Another, simpler approach is what you suggested, simple caching of and relaying through other nodes, though that does not answer the topology of the network. How would an instance decide where to get it’s data from (a star, a tree, at random, …)? How would it be authenticated (easy to solve)? Lots of fun problems to solve. Not fun problems though if you have a pile of other problems too though…

          • @sznio@lemmy.world
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            1 year ago

            How would an instance decide where to get it’s data from (a star, a tree, at random, …)?

            I thought of it like this:

            • Each instance can optionally work as a relay for other instances - this relation is called “friendship”.
            • Each instance defines a friend list on their own.
            • Whenever an instance is a friend of an another instance, it publishes that information for everyone to see.
            • When an instance receives information from a friend, it sends it to it’s own friends.
            • When an instance sends information, it:
              • Creates a “send queue” that contains all the instances it wants to keep informed of it’s own activity.
              • Shuffles the order of the queue.
              • Iterates over instances in that queue
              • Sends information to that instance
              • Checks if that instance is it’s friend.
              • Checks if it itself is a friend of that instance.
              • If that’s true, considers that instances friends as already informed - thus removing them from the send queue.
              • Else, just proceeds normally.

            If an instance misbehaves by not relaying messages despite claiming to be doing so - unfriend it.

            How would it be authenticated

            Each instance publishes a public key that you can use to verify relayed messages.

            I probably should get on to helping out developing Lemmy - it feels like there’s RFC’s to be written and interesting problems to be solved. Much more interesting than what I’m doing at work.

    • OrangeSlice
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      61 year ago

      They’re gonna move away from we sockets within a couple of weeks, from what I hear

      • @binwiederhier@discuss.ntfy.sh
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        61 year ago

        That’s a good move IMHO. Honestly I don’t want my UI to randomly shift down when new messages come in from syncing with another instance.

        The right move would be to make a page that renders once and then only updates when you refresh the page. And then use web push for message notifications.

    • @kaba0@programming.dev
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      11 year ago

      Wait — it uses websockets for each and every user??! That’s just completely insane and of course it will fail to scale! There is zero reason for that, have specific live threads with websockets where it makes sense (though that is only mostly a one-way communication so even there it is an overkill), but for mostly static content it is just insanely inefficient… surely I’m more than fine with that upvote appearing a minute later and not in “real time”!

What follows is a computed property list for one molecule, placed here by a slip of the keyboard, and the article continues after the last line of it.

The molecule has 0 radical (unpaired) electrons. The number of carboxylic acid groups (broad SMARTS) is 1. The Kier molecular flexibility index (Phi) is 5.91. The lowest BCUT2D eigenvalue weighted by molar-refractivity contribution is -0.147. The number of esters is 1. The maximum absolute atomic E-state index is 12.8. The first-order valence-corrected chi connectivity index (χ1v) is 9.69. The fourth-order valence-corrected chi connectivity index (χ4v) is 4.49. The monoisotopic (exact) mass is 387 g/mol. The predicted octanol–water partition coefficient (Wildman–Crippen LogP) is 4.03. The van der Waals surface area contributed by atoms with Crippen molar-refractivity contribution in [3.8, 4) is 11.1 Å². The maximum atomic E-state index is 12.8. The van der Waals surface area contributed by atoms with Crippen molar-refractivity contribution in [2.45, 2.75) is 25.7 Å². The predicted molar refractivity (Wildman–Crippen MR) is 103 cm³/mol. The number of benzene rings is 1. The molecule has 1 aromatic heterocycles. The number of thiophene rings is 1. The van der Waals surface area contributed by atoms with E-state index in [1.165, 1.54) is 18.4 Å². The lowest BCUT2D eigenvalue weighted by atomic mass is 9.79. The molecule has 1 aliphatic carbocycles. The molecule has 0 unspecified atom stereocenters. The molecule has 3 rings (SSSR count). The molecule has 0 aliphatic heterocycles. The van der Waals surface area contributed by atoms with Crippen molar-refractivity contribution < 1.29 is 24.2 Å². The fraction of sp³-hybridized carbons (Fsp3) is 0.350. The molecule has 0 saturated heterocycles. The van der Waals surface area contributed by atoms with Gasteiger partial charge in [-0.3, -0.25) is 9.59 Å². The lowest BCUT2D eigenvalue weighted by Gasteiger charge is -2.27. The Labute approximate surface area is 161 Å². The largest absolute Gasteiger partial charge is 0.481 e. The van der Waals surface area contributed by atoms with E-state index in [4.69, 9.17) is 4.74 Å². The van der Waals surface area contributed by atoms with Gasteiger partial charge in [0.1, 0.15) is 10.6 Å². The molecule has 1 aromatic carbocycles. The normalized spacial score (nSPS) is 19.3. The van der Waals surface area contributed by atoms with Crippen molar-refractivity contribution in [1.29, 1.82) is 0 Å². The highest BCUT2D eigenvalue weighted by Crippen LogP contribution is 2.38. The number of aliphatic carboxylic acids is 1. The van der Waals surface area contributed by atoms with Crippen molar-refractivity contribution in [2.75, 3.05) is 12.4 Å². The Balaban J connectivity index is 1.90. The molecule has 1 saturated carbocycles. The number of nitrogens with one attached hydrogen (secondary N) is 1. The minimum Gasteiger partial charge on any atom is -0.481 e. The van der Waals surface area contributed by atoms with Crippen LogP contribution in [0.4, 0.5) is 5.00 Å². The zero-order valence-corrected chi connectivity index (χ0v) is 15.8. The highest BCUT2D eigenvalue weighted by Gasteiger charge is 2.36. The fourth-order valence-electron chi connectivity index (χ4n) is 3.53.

• @sznio@lemmy.world
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        11 year ago

        As I said - I’m pulling this out of my ass. Browser debugging tools don’t support websockets well, but looking at the network log, it seems to start a websocket for every tab.

  • @dragontamer@lemmy.world
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    171 year ago

    Its not code that seems to have difficulty scaling, it seems to be user curation and user trust that is being difficult to scale.

  • JackbyDev
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    111 year ago

    When it comes to architecture I’m not a genius, but I think a lot of how federation works is tough.

    Plus, even if you have a perfectly efficient backend it can only handle so much based on the hardware you’re running on. “Struggling to scale” can just mean “struggling to afford better hardware.”

  • knoland
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    101 year ago

    The real benefit as I see it for using rust for backends is memory safety.

      • C8H10N4O2
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        71 year ago

        These are garbage collected languages and come with the overhead of such a process. Rust has no GC process and instead relies on reference counters to statically track live memory.

        • eddythompson
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          171 year ago

          “GC overhead” only matter for extreme realtime applications, like emulators, games, drivers, simulators, etc. a 10msec (or even a 100msec) pause in a request processing isn’t gonna even be noticed when your network, database and disk IO are literally orders of magnitude higher. Use Rust for web services if you like the language, comfortable with it, etc. Don’t use it because you think it’ll give you “more performance” or “reduce GC overhead”.

          Java, C#, Python, Node, or even PHP as languages will never be your web backend bottleneck. Large scale web services performance tuning is entirely architectural. What caches you keep, how you organize your data, how many network operation does 1 user interaction translate to, stateful vs stateless components etc.

          • C8H10N4O2
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            31 year ago

            You’re entirely correct, I was just commenting that Rust is also very memory safe in response to the first statement. As much as Rust interests me, I’m also in agreement that the problem it solves as a language isn’t really a concern with modern web development.